Joe McQuillan had a ready-made excuse. In the 2011 final between Dublin and Kerry, he allowed hardly enough injury-time for a man to light up his pipe.

McQuillan owed Dublin nothing. Still, to be fair, he did a decent job last Sunday, with one exception.

There is an old tradition in close battles to allow one last kick-out and the team that is behind then has a last-gasp chance to equalise. This chance was not given to Mayo.

That said, Dublin deserved to win. They fouled a lot in the closing stages but, in the context of the whole season, Dublin gave the beautiful game the makeover it so badly needed.

Bernard Brogan is an example to every player who is going through a bad patch. He came good. Big time. As we forecasted here back in June.

Dublin are worthy champions and Jim Gavin had the courage to allow his team to play open and attacking football.

As for Mayo, I would have been proud to be one of them last Sunday. Beaten only by a point. Away from home. A kick of a ball.

The wait goes on and, some day, this team will win an All-Ireland. They need luck with injuries and, if all their key players stay sound, I'd fancy the people's champions to win an All-Ireland in two or three years' time, when their excellent minor-winning team start to come through.

Inter-county football is over now until next year and so, this evening, we might well bid goodbye to the end of what has been one of the most exciting hurling championships ever. Barring another draw that is. You'd be lonesome after the GAA season.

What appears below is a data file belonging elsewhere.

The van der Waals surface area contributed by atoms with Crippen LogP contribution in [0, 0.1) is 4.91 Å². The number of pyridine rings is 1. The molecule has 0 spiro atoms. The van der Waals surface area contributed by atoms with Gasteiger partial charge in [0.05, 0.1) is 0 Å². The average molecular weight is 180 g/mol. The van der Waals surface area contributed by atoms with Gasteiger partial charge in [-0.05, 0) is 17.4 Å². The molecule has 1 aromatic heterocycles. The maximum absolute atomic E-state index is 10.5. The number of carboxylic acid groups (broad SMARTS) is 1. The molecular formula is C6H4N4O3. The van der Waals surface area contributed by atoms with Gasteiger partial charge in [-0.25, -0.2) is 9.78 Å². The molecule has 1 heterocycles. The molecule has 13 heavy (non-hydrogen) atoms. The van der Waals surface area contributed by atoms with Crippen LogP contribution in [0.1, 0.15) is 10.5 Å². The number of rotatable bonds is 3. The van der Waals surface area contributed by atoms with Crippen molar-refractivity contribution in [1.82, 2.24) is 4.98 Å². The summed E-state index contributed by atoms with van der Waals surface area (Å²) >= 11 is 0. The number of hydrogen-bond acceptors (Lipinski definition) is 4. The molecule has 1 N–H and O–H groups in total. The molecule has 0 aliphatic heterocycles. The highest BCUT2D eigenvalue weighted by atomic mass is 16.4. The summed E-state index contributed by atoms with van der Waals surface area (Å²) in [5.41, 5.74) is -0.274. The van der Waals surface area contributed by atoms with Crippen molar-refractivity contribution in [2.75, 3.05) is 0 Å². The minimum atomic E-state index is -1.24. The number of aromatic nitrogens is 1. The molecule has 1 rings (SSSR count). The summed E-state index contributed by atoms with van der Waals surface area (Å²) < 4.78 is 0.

The ferocity will intensify this evening. Second-time-round games are always needly. Memories of physical encounters are still fresh.

In the drawn game, the ref awarded a Cork player a yellow card for striking Clare's Darach Honan on the head when the ball was 50 metres up the field. It was a major incident.

But this time we heard nothing from the hurling immortals who protested so vehemently when Patrick Horgan was sent off for striking a Limerick player on the head. Horgan subsequently won his case on appeal.

Young Honan was dizzy for some time afterwards. "Ah sure what harm?" the hurling lads will say. "Won't it all be forgotten afterwards in the camaraderie of the neurosurgeon's waiting room?"

As the country's foremost hurling expert, living no more than eight miles from the ancestral home of Henry Shefflin, it might be appropriate to firm up on the prediction.

Jimmy Barry-Murphy is a great trainer. Davy Fitz is better at lighting fires than Bear Grylls.

Cork is Ireland's best all-round sporting county, and hurling means more to Cork people than any other sport.

The fight in Clare means they are always more than the sum of their parts. Clare are faster. Cork are cuter.

Will Clare play a sweeper? Will Cork play two up front? What do Biddy Early and Cathy Barry think of it all?

We tossed a coin and amazingly the euro landed on its side. Another draw?

Irish Independent